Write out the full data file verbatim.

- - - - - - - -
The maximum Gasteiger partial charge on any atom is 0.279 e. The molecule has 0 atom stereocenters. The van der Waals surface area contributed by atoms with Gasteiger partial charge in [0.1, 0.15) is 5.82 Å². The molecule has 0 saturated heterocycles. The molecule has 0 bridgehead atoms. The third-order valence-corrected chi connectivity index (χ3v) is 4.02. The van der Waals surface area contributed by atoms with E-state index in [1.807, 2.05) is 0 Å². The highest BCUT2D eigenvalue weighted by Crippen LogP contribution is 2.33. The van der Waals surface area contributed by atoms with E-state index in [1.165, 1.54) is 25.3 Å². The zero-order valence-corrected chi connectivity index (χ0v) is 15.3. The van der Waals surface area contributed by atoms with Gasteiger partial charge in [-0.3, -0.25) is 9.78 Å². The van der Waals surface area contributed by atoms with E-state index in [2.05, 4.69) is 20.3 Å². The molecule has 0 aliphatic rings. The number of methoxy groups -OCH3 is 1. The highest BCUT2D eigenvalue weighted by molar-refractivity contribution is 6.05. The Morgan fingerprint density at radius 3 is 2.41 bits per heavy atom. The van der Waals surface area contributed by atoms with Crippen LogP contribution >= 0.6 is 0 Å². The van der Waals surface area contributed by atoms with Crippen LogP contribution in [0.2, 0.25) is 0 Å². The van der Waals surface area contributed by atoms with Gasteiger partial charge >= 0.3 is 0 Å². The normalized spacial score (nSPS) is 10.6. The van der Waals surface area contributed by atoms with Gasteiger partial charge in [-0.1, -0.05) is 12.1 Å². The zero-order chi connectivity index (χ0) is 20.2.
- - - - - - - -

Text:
The maximum Gasteiger partial charge on any atom is 0.279 e. The molecule has 0 atom stereocenters. The van der Waals surface area contributed by atoms with Gasteiger partial charge in [0.1, 0.15) is 5.82 Å². The molecule has 0 saturated heterocycles. The molecule has 0 bridgehead atoms. The third-order valence-corrected chi connectivity index (χ3v) is 4.02. The van der Waals surface area contributed by atoms with E-state index in [1.807, 2.05) is 0 Å². The highest BCUT2D eigenvalue weighted by Crippen LogP contribution is 2.33. The van der Waals surface area contributed by atoms with E-state index in [1.165, 1.54) is 25.3 Å². The zero-order valence-corrected chi connectivity index (χ0v) is 15.3. The van der Waals surface area contributed by atoms with Gasteiger partial charge in [-0.3, -0.25) is 9.78 Å². The van der Waals surface area contributed by atoms with E-state index in [2.05, 4.69) is 20.3 Å². The molecule has 0 aliphatic rings. The number of methoxy groups -OCH3 is 1. The highest BCUT2D eigenvalue weighted by molar-refractivity contribution is 6.05. The Morgan fingerprint density at radius 3 is 2.41 bits per heavy atom. The van der Waals surface area contributed by atoms with Crippen LogP contribution >= 0.6 is 0 Å². The van der Waals surface area contributed by atoms with Crippen LogP contribution in [0.2, 0.25) is 0 Å². The van der Waals surface area contributed by atoms with Gasteiger partial charge >= 0.3 is 0 Å². The normalized spacial score (nSPS) is 10.6. The van der Waals surface area contributed by atoms with Gasteiger partial charge in [-0.1, -0.05) is 12.1 Å². The zero-order chi connectivity index (χ0) is 20.2.